I don't have the text book, but...

About one and a half years ago, I decided to listen to the English radio program which is for the advanced English learners. To be honest, I was reluctant to listen to the program because its vignettes are relatively complicating and wordy to say....However, I made up my mind to start listening to it for building up a bigger vocabulary and learning useful expressions.
Today the English program for this school year started. You might imagine I had this month issue at hand. Actually, I didn't have it because I decided to review all of the text books I had bought before.

I'd like to say I don't mean I gave up listening to it. I mean I regularly record the program, transcribe each vignette and pick up new words as I did before. After all I try to do that way without its text books. Today I tried it. To my surprise it seemed to work more than I had expected when it comes to improving my English skills, listening skill in particular. (Maybe I was able to more concentrate on listening to today's vignette than usual. That's why I might feel like that...)

I'm looking forward to listening to the next vignette.

How timely!

My husband had to work today. Every year He works until a few days before the end of the year, but for this year, today was his last workday. That's why my son and I stayed at home and have preparing for the next year. Luckily, I managed to have some time to do for myself due to bad weather. hehe I surfed the Internet such as BBC, CNN or VOA.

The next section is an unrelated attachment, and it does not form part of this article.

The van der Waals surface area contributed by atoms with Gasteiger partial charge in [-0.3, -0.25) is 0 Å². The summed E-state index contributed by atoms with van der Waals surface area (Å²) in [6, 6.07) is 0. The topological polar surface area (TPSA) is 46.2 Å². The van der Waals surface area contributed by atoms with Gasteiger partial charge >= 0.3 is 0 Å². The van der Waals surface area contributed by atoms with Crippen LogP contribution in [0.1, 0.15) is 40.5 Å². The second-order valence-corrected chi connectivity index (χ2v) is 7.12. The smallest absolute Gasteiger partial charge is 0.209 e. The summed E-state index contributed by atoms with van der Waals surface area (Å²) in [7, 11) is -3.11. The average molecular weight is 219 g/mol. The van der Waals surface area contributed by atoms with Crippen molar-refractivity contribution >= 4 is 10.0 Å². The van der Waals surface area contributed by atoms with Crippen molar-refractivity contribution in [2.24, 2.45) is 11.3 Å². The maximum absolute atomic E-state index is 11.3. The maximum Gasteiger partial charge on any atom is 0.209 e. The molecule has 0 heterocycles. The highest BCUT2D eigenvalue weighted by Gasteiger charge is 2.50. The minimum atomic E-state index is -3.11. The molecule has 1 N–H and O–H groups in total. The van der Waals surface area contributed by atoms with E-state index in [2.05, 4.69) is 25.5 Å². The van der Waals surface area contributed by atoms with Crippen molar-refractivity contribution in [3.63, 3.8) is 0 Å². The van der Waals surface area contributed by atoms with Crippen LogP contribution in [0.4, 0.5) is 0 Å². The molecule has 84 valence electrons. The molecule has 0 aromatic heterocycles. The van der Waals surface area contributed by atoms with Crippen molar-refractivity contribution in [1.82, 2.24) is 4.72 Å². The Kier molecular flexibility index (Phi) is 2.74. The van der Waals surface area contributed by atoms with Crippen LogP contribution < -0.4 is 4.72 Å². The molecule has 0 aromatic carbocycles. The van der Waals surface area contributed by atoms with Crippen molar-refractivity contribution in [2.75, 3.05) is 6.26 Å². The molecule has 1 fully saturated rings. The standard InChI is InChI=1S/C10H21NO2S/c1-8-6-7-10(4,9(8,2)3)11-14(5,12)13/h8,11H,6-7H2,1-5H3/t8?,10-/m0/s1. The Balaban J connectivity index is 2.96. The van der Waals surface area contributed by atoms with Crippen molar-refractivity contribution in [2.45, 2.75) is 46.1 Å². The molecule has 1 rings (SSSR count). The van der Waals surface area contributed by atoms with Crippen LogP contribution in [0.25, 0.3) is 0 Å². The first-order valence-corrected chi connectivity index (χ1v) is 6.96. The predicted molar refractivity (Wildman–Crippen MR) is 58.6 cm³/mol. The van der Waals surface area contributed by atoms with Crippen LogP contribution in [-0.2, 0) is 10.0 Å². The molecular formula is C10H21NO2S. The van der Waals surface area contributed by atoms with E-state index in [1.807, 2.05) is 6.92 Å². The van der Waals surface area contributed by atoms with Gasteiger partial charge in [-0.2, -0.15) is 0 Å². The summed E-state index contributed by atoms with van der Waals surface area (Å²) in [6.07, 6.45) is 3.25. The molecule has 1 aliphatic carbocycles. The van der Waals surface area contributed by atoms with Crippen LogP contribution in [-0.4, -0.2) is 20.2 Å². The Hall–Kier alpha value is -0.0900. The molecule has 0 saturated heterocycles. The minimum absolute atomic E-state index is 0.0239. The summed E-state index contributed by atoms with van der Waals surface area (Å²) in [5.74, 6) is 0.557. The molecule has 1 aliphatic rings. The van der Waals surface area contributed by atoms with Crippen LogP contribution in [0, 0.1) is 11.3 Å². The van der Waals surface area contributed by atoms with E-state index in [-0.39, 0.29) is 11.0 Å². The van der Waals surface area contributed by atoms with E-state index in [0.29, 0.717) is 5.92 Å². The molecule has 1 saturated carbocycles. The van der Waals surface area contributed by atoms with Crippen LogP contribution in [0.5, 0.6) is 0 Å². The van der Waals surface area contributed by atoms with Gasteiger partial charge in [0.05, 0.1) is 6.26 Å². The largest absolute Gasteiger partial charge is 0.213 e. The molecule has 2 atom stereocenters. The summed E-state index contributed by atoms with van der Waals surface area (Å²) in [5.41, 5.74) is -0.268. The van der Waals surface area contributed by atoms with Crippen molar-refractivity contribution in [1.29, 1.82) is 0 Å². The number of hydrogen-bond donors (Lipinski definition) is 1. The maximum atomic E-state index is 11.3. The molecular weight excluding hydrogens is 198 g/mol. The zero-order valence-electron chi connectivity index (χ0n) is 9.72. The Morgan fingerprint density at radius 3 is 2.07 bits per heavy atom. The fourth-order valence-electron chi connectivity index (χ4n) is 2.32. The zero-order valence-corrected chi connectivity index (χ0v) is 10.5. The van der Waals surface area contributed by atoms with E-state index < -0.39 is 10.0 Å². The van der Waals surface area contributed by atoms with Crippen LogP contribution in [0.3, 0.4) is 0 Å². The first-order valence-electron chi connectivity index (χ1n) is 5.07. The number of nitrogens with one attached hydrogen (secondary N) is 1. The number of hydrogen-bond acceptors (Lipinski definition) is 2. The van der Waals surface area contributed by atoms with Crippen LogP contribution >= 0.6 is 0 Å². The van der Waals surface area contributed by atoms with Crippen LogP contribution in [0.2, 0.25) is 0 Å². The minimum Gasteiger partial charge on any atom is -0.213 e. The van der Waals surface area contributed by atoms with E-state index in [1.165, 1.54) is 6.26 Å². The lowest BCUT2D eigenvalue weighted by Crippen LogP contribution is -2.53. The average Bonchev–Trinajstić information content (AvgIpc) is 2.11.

Yesterday, I learned some idioms through the BBC. One of them was "cut the mustard". (It's an interesting idiom, isn't it.) In the morning, while transcribing the vignette I had recorded, I found out the idiom was used in it. How timely it is!!
Thanks to that, the idiom was impressed into my mind. haha

"Get to enjoy"

I regularly listen to an English radio program which is intended for an advanced level of English. To get new expressions and vocabulary, I've kept learning English through the program and its text book.
I often face the expressions I usually don't say or write in the text book. Although these expressions occasionally take some time to comprehend, they're very helpful and broaden my knowledge of English.

The other day, I came across a sentence: How was your week off? Get to enjoy some quality downtime?At that time, as for "get to enjoy", I had a question: I wondered if there was some meaning. As I usually say, "Did you enjoy~??", so I was a little bit confused.
I asked my fellow English-lovers about my question last week. They were thinking about it hard by checking dictionaries, grammar books. Then, we reached the answer: to have or get opprtunities to do something.
Oh! I got it!!! (That's why we can also say "get to know each other">> 知り合う機会を得る、持つ>> 知り合いになる.)

However, another idea also came up: to manage to do something or succeed in doing. In my opinion, the former is the closest because "manage" is to succeed in doing something hard or to solve problems with a difficult situation. In fact, some native English speakers told me the meaning when I had my English journals checked.